Sep 28 2011

Centurion Canada 2011 – Race Report

The morning was still dark and cold; my roomate’s stupid sleep cycle app made me wake up 30 minutes before I normally would. (He did give me a muffin, banana, and Nuun tablet, so all is forgiven.)

After checking out, it was still dark and cold. Attempts to warm up were futile. We went to to starting chute just before the national anthem.

Race started, it was not so dark but still cold. Everyone shivered along as the police led the first 5km neutral start.

Km 5

Centurion Canada 2011
The first major climb began almost immediately after safely negotiating a 90 degree turn west to Grey Road 19. I steadily made my way to the front of a big peloton, and somehow ended up all by myself at the summit. I couldn’t gain ground on anyone ahead.
Then a group of a dozen riders caught me, and I happily latched on to the back.

Km 21

At Ravenna, turning west from Grey Road 2 to Grey Road 19, there was finally reprieve from all the climbing.
The front of the peloton might be taking a break at this point, allowing myself and at least 50 others to form a large group, breezing along at close to 40km/h with little effort, faster on descents.

Km 40 – King of the Mountain

A bunch of us jumped on to a nicely paved shoulder, until there was sudden braking when the pavement gave way to loose gravel, and no one was paying attention. Somehow, everyone managed to stay up.

Then came the KOM to the summit at Epping. The peloton slowed and bunched up at the bottom of the climb. Wanting to get a good result, I switched to the outside and steadily spun my way up. I could feel the burn as I finally spot the timing mat at the top; I pushed on for another half a minute, then I was glad that’s over.

Km 45

I skipped rest stop #1, ate a gel, took a few sips from the bottle, and pressed on.
Centurion Canada 2011
But while I did that, I let the peloton go by, and I was by myself again.
A number of smaller groups came and went, and I was unable to latch on to any of them. I thought I might have to finish the rest of the race without any help.

Km 57

I was finally able to stay with a group of half dozen riders, just as rest stop #2 at Clarksburg approached. I cannot afford to lose the group here, so I skipped this one as well, took another quick gel and some electrolytes and stayed with the group.

Km 70

From here, it was a steady incline punctured by 3 relatively steep rollers until the final descent. I realized I burnt all my matches on the KOM and subsequent lone escapade; I was getting destroyed by those rollers, and so were most people around me. I struggled to keep up my cadence in the lowest gear.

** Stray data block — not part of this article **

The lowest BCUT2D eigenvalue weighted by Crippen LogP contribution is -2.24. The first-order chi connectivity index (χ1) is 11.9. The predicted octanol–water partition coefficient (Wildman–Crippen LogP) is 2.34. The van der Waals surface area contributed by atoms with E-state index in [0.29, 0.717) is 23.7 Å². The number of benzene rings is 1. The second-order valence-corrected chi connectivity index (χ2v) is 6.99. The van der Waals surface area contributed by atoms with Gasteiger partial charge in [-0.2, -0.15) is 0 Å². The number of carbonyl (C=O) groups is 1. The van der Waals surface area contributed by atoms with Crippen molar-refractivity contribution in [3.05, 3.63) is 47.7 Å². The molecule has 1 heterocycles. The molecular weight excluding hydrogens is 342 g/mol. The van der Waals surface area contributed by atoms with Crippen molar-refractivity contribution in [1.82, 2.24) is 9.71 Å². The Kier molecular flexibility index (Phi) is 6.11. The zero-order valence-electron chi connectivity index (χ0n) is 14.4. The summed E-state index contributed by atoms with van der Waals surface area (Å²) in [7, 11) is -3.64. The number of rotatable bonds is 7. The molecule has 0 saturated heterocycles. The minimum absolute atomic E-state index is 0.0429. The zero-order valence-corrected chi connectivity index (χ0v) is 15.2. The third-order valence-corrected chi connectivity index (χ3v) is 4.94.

Km 78

I finally reached the turn to Scenic Caves Road, which goes straight down the Niagara Escarpment, all the way back to the finish.

It started with a short descent, followed by a flat section with a 180 degree turn, followed by a second longer descent with a 180 degree turn back the other way.

My legs were filled with lactic acid at this point, so it was painful trying to keep my momentum in the flat section against a headwind.

For the second descent section, I let it go full speed, leaning into the 180 degree turn. That was one of the few times I actually passed other riders on a descent. (I usually have to work just to keep up because I am light weight.)

Km 83

Riding past the roundabout outside of the village, I tucked myself behind one other guy, with about 1km to go. He would be my lead-off man, whether he liked it or not!
Centurion Canada 2011
As I made the final turn towards finish, I came out from his slipstream, cranked it up with whatever was left in my legs, and nipped the guy by half a wheel! Yes, I pulled off a Mark Cavendish! Or so I thought, until I saw another guy came on the outside and beat me by half a wheel. Bastard! Instead of Cavendish, I was relegated to Andre Greipel.


I ended up finishing in under 3 hours, just shy of 30km/h average.
At the Centurion Canada finish
The experience was fun, and the organization was top notch. The Centurion Canada sure looks like something I would like to try again next year, along with the new Centurion Niagara, to be held in July 2012.

1 ping

  1. Centurion Canada 2012 – Race Report – HenryLo.ca

    […] raced the 50-mile course last year in unseasonably cool weather. This year I competed in the 25-mile race, hill climb challenge, and […]

Leave a Reply

Your email address will not be published. Required fields are marked *


You may use these HTML tags and attributes: <a href="" title=""> <abbr title=""> <acronym title=""> <b> <blockquote cite=""> <cite> <code> <del datetime=""> <em> <i> <q cite=""> <s> <strike> <strong>